“Even while (Trump) was president, he was specifically asking Congress to change the standard on asylum to be able to tighten up, to be able to give them additional funds for deportation. All of those things are in this bill,” Lankford said.
Reynolds called on Biden to reinstate the Trump-era “Remain in Mexico” policy, and end the “catch and release” policy, referring to the longstanding practice of releasing immigrants while they await a federal court date.
“The average wait time right now is two years,” Reynolds said. “So I don’t know, anybody think they’re going to show up in two years? I think the chances may be slim.”
The Senate deal, which Biden has pushed for, would end “catch and release,” instead detaining migrants while their claims are evaluated. It would also create a new, voluntary program for migrants to fly back to their home countries on commercial airlines paid for by the U.S. government.
Iowa will again send National Guard soldiers, State Patrol officers to US-Mexico border
Reynolds said Iowa will again send National Guard soldiers and Iowa State Patrol troopers to the U.S.-Mexico border in Texas as part of the state’s “Operation Lone Star” mission to reduce illegal immigration.
Reynolds said Iowa has seen an increase in overdose deaths in recent years that stem from drug cartel activity across the border.
“If the federal government won’t do the job of protecting America, the states will step in,” she said.
Last year, Reynolds sent 109 National Guard soldiers to Texas from Aug. 2 to Sept. 1. Thirty-one state patrol officers and agents followed, deploying from Aug. 31 to Oct. 2.
The total cost for last year’s mission was about $2.1 million, Reynolds said, paid for with federal American Rescue Plan funding that was intended to help America recover from the COVID-19 pandemic.
In 2021, Reynolds deployed about 28 Iowa State Patrol troopers to the border for 14 days in the Del Rio area in southwest Texas. at a cost of about $300,000 in state taxpayer dollars.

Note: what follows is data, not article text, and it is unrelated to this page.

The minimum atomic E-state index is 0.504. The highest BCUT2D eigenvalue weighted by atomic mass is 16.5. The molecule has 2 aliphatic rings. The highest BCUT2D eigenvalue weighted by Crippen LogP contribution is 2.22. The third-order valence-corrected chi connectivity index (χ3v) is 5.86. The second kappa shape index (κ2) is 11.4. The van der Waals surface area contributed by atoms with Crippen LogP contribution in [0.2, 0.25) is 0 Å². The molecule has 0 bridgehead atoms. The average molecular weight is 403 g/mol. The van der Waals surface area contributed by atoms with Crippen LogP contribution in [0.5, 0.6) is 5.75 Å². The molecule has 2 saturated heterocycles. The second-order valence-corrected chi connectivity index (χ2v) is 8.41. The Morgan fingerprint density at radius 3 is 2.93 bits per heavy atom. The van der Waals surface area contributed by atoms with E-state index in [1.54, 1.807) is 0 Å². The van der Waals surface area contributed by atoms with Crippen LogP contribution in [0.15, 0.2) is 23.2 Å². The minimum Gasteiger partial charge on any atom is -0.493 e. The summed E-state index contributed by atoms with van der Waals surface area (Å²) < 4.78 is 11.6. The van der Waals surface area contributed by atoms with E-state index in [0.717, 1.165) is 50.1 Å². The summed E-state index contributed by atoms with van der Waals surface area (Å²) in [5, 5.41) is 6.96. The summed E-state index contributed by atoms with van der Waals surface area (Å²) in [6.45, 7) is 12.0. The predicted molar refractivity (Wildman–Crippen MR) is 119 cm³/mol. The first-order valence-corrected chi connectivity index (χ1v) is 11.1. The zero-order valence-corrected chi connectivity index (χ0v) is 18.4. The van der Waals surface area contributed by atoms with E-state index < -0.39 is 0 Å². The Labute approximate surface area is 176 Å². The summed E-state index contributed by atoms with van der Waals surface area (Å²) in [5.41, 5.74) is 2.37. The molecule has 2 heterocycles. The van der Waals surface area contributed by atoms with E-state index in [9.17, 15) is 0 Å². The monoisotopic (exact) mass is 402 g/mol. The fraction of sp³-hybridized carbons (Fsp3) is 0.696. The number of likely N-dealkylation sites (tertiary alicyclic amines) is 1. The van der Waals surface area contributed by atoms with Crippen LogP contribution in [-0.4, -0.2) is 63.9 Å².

Reynolds said Iowa officials are in contact with their Texas counterparts about how many people the state will send and when they will go. She said Texas is coordinating with multiple states and will let Iowa know what they need.
“While the commitment has been made, the dates and duties of the next mission have not yet been determined,” Reynolds said. “So we’ll be coordinating with Texas to understand what that timeline looks like and what their expectations are of the people that we send down.”
Reynolds said she also plans to work with Iowa Department of Public Safety Commissioner Stephan Bayens to make sure the Iowa State Patrol still has enough troopers to fulfill its duties in Iowa. She pointed out that Iowa didn’t send State Patrol personnel during the Iowa State Fair or RAGBRAI last year.
“We want to make sure we’re taking care of Iowans, but at the same time he does feel that we have the capacity if we time it right to be of help to the Texas State Patrol,” she said.
Reynolds also defended Abbott’s controversial tactics to block migrants from entering the United States, which include installing floating water buoys with razor wire on the Rio Grande River.
“To quote Gov. Abbott, I don’t know of anybody that’s drowned crossing a bridge,” she said. “So they have a legal port of entry that’s there for a reason and they need to execute the laws that are already on the books.”
USA Today contributed to this report.
Stephen Gruber-Miller covers the Iowa Statehouse and politics for the Register. He can be reached by email at [email protected] or by phone at 515-284-8169. Follow him on Twitter at @sgrubermiller.